Wednesday 21 March 2018

Gardai 'have lost all faith and trust in watchdog'

Tom Brady Security Editor

GARDAI operating "at the coalface" have no confidence in their independent watchdog.

Rank and file members of the force have told the Garda Ombudsman Commission (GSOC) they do not trust the impartiality and fairness of its investigations.

It is the latest salvo in a public war of words between the ombudsman and the force.

The row had been simmering for some time but erupted into the open over the publication of the ombudsman's four-year investigation into allegations surrounding the garda handling of some of its informants.

The ombudsman's report failed to find any evidence of wrongdoing by the gardai but there were clashes between the two sides over the level of co-operation provided by the force.

Earlier this week, Garda Commissioner Martin Callinan rejected claims by the Ombudsman that the force was in need of a culture change and said he was satisfied that none of its informants was being run "off the books".

The latest criticism of the ombudsman comes from the Garda Representative Association in its magazine, 'Garda Review'.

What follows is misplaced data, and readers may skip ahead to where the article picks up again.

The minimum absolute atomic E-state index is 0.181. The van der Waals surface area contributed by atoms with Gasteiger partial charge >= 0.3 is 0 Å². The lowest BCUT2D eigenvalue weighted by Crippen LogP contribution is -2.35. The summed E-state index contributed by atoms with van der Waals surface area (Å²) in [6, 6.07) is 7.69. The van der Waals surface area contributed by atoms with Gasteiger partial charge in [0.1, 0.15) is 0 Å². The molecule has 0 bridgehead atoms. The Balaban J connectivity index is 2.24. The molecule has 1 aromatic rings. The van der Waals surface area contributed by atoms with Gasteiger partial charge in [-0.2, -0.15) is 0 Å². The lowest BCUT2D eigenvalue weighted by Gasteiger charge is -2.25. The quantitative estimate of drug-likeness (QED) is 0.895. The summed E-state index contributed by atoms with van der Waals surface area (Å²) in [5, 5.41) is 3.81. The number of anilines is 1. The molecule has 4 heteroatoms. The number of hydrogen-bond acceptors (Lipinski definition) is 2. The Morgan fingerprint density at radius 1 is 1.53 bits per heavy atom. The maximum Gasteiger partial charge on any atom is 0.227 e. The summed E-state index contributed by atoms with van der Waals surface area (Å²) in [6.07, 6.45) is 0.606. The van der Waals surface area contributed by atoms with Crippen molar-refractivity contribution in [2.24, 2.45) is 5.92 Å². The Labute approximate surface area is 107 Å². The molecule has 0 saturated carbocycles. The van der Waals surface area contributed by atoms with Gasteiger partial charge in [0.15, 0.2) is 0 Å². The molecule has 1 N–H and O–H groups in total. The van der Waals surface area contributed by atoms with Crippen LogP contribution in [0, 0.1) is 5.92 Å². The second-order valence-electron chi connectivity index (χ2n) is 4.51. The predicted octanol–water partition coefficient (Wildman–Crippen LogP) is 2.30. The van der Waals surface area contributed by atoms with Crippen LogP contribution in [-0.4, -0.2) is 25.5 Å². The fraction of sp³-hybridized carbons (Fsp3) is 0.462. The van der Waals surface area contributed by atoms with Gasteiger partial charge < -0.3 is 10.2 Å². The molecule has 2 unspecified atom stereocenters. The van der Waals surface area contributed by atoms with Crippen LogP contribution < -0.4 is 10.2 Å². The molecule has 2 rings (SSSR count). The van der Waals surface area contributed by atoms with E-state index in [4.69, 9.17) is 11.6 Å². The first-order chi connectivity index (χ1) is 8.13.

In an editorial, the association told the ombudsman that it did not have the confidence of members at the coalface.

"Trust is hard earned and easily lost and while the GSOC continues to fail to prosecute those who make vexatious and malicious complaints against members, this will not improve."

It said the association had expressed the need for a fully independent and impartial investigation by an external agency so that confidence would be engendered both within the gardai and the members of the public they served.


Because of the confrontational nature of policing, most of the complaints were made against members of garda rank, it pointed out, and the ombudsman seemed to be critical of their right to be represented by a lawyer and to elect not to comment.

"If gardai were to suggest the same, it would be deemed rightly as unconstitutional and the guardians of civil rights and liberties would be justifiably incensed," the association added.

The vast majority of complaints against gardai were not allegations of criminality and the most common complaints related to discourtesy or abuse of authority.

Irish Independent

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